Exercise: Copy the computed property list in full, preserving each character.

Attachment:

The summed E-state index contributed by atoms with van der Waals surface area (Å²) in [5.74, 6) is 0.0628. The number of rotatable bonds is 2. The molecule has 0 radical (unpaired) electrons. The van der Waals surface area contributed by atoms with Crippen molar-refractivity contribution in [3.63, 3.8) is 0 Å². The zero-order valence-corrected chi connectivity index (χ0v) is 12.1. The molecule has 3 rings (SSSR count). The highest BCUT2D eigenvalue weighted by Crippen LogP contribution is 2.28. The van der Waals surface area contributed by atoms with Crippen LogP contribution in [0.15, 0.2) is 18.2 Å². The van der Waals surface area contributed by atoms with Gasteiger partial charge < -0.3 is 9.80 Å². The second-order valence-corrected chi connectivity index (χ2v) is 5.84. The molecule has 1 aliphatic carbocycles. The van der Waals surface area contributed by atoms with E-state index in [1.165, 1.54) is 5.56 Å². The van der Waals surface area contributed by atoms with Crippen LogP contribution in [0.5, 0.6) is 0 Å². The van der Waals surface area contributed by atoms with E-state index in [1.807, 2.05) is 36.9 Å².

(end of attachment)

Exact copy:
The summed E-state index contributed by atoms with van der Waals surface area (Å²) in [5.74, 6) is 0.0628. The number of rotatable bonds is 2. The molecule has 0 radical (unpaired) electrons. The van der Waals surface area contributed by atoms with Crippen molar-refractivity contribution in [3.63, 3.8) is 0 Å². The zero-order valence-corrected chi connectivity index (χ0v) is 12.1. The molecule has 3 rings (SSSR count). The highest BCUT2D eigenvalue weighted by Crippen LogP contribution is 2.28. The van der Waals surface area contributed by atoms with Crippen LogP contribution in [0.15, 0.2) is 18.2 Å². The van der Waals surface area contributed by atoms with Gasteiger partial charge < -0.3 is 9.80 Å². The second-order valence-corrected chi connectivity index (χ2v) is 5.84. The molecule has 1 aliphatic carbocycles. The van der Waals surface area contributed by atoms with E-state index in [1.165, 1.54) is 5.56 Å². The van der Waals surface area contributed by atoms with Crippen LogP contribution in [0.5, 0.6) is 0 Å². The van der Waals surface area contributed by atoms with E-state index in [1.807, 2.05) is 36.9 Å².